Most likely, Where the Wild Things Are, by author and illustrator Maurice Sendak, is hanging out in your kids’ room right now. It’s one of the most popular children’s books of all time, it’s sold over seventeen million copies, and truly, it’s the stuff childhood dreams (and more than a few nightmares) are made of. If this is the only Maurice Sendak book sitting on your shelf though, something’s got to change.
We’re big fans of the late Sendak here at Fatherly, not just for his gritty writing and bonkers illustrations, but because he was kind of a badass, too. The thing that makes new generations of parents buy Wild Things almost sixty years after it was first published is the thing that should make you want to buy (or borrow) more of Sendak’s books: he writes just as much for parents as he does for kids. In fact, he really wishes you wouldn’t call him a children’s book writer. “I don’t write for children,” he said in his final interview, “I write, and somebody says, ‘That’s for children!’”
So whether you get these seven amazing Maurice Sendak books for your kids or just for you, it doesn’t matter; just go get them.
If you loved Jim Hensons’ movie from the late eighties, Labyrinth, you have Sendak to thank. Outside Over There is basically just the plot of the Labyrinth, sans Bowie in tight pants. Rumor has it Sendak wasn’t super thrilled that his long-time buddy Henson kind of stole his story, and even threatened legal action as Labyrinth was in production. Henson changed the name of the creepy red and orange creatures who can exchange heads from “wild things” to “fireys”, and begrudgingly thanked Sendak in the credits. Long story short, Outside Over There is fantastic, it’s Sendak’s favorite book he ever made, and you should probably go read it and then watch the Labyrinth to compare and contrast.
Sendak paired with writer Else Holmelund Minarik to illustrate these five short Little Bear books: Little Bear, Father Comes Home, Little Bear’s Friend, Little Bear’s Visit, and A Kiss for Little Bear. The Little Bear series is a tamer beast than Sendak’s usual works, both in the simplicity of Minarik’s stories and in the sweetness of Sendak’s illustrations. Even so, these books are quintessential childhood material, and especially wonderful for little kids stringing together their first words.
A little boy named Kenny has a dream about a beautiful tree with the sun on one side, the moon on another. He wakes up and tries to get back into the dream, wishing to visit this place again. A rooster gives him seven riddles he needs to answer in order to do so. This is Sendak’s first book, published when he was only 28. While his artistic style is more simplified than in his later works, and his writing is a little more round-around (that freaking rooster needs to edit down his riddles to like, three) Kenny's Window is absolutely worth your time. This book is full of philosophical gems and trippy questions that get you thinking about your life in all the right ways, like “do you always want what you think you want?” Plus, the ending will give you goosebumps.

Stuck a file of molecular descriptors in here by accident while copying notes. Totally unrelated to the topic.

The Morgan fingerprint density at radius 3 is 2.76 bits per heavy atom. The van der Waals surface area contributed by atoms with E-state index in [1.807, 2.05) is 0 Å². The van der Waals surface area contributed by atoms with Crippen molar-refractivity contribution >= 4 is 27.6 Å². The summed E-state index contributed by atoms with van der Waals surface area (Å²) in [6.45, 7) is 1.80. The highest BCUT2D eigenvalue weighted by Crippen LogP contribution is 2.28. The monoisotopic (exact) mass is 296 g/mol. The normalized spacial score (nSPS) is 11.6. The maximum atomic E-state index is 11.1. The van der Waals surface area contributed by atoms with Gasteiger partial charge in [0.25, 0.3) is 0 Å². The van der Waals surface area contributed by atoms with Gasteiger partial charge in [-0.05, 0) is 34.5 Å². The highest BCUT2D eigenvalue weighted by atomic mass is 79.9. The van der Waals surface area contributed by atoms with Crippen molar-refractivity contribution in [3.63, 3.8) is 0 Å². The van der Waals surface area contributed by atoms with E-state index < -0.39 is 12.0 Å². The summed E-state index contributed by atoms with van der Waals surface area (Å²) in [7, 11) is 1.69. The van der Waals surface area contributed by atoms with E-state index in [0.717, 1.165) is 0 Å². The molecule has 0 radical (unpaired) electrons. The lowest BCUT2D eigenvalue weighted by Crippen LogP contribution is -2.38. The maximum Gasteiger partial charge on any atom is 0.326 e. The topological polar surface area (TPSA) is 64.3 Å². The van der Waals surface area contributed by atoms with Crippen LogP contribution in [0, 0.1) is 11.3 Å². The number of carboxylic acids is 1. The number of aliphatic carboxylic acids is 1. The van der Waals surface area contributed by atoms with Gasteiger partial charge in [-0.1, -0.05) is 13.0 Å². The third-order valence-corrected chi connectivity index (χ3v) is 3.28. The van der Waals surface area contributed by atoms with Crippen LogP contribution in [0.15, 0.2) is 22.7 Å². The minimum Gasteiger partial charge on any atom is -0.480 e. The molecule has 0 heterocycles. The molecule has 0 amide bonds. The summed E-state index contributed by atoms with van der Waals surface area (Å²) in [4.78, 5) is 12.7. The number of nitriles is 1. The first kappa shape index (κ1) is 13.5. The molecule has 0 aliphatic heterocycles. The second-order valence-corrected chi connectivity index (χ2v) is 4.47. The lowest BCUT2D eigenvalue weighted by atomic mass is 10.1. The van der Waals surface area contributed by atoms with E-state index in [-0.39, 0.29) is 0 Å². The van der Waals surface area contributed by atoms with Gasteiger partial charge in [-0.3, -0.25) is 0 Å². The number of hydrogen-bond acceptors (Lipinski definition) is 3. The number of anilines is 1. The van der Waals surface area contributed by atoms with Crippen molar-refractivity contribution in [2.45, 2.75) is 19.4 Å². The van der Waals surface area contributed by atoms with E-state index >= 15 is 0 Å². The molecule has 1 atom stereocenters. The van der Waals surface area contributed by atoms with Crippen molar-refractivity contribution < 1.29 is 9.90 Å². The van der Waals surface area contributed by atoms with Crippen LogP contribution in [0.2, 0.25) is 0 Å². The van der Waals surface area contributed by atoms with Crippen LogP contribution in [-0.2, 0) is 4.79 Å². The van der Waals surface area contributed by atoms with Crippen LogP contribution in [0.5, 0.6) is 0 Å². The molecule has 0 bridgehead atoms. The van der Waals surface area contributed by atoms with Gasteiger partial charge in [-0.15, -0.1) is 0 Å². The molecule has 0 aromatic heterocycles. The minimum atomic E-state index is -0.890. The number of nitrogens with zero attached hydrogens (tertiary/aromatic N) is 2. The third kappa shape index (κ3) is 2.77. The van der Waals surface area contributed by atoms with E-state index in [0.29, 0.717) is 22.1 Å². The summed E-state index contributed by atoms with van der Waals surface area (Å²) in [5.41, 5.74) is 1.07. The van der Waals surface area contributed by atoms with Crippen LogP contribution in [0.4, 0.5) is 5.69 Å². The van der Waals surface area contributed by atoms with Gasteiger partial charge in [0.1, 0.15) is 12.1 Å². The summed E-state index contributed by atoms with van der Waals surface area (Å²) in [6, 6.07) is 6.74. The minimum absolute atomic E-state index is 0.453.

The Animal Family was written by esteemed poet, author, and feared literary critic Randall Jarrel, and lovingly “decorated” by Sendak. Together, they made a book that feels like coming home after a long time away. The Animal Family is about a hunter who lives a lonely but peaceful life in a cabin in the woods on the edge of the sea. He’s visited by a mermaid, who decides to live with him in the cabin. The hunter finds (steals? this part’s kind of creepy) other animals and a little boy and together with the mermaid, they create a makeshift family. If you have ever wished to be part of someone else’s family, or to live in a little cabin in the woods on the edge of the sea, this book’s for you.
A young boy named Mickey dreams of a strange world where milk jugs and egg beaters replace skyscrapers, and three jolly bakers follow him around as he helps make a cake for the morning. Don’t overthink this one; sure, there are deep Holocaust themes if you want to look closer (the bakers have little Hitler mustaches and Mickey is almost baked alive in the oven. Most of Sendak's extended family died in concentration camps.) But you and your kiddo can totally enjoy Night Kitchen simply for the crazy illustrations and strangely addicting storyline. And, please, don’t be like the American Library Association and freak out that Mickey’s naked on some pages. If you don’t make a big deal out of it, your kid won’t either.
First, go make a big batch of chicken soup with rice. Then, read this book while eating chicken soup with rice. Otherwise you’re just going to dream about it all night long and end up in an In The Night Kitchen-esque scenario. This short Maurice Sendak book is great for helping little kids learn their months and for inducing nostalgia in grownups. It has easy-peasy rhymes and ridiculously cute illustrations and, seriously, go make chicken soup with rice before reading this.
What kid (or, let’s be honest, parent) hasn’t wanted to run away from time to time? Higgelty-Piggelty Pop! tells the story of Jennie (named and written in tribute for Sendak’s late dog), a terrier who leaves her extremely comfortable home in search of something more. The story can get a little funky and dark in places (a potted plant tries to get Jennie to stay, so she eats it, and a baby is left abandoned by its parents) but try to just go with it– it's part of what makes Sendak so good. If you like the book, check out the weird and wonderful live-action/animated short film of the same name, produced by Spike Jonze and Sendak himself. (Jennie the dog is voiced by Meryl Streep.)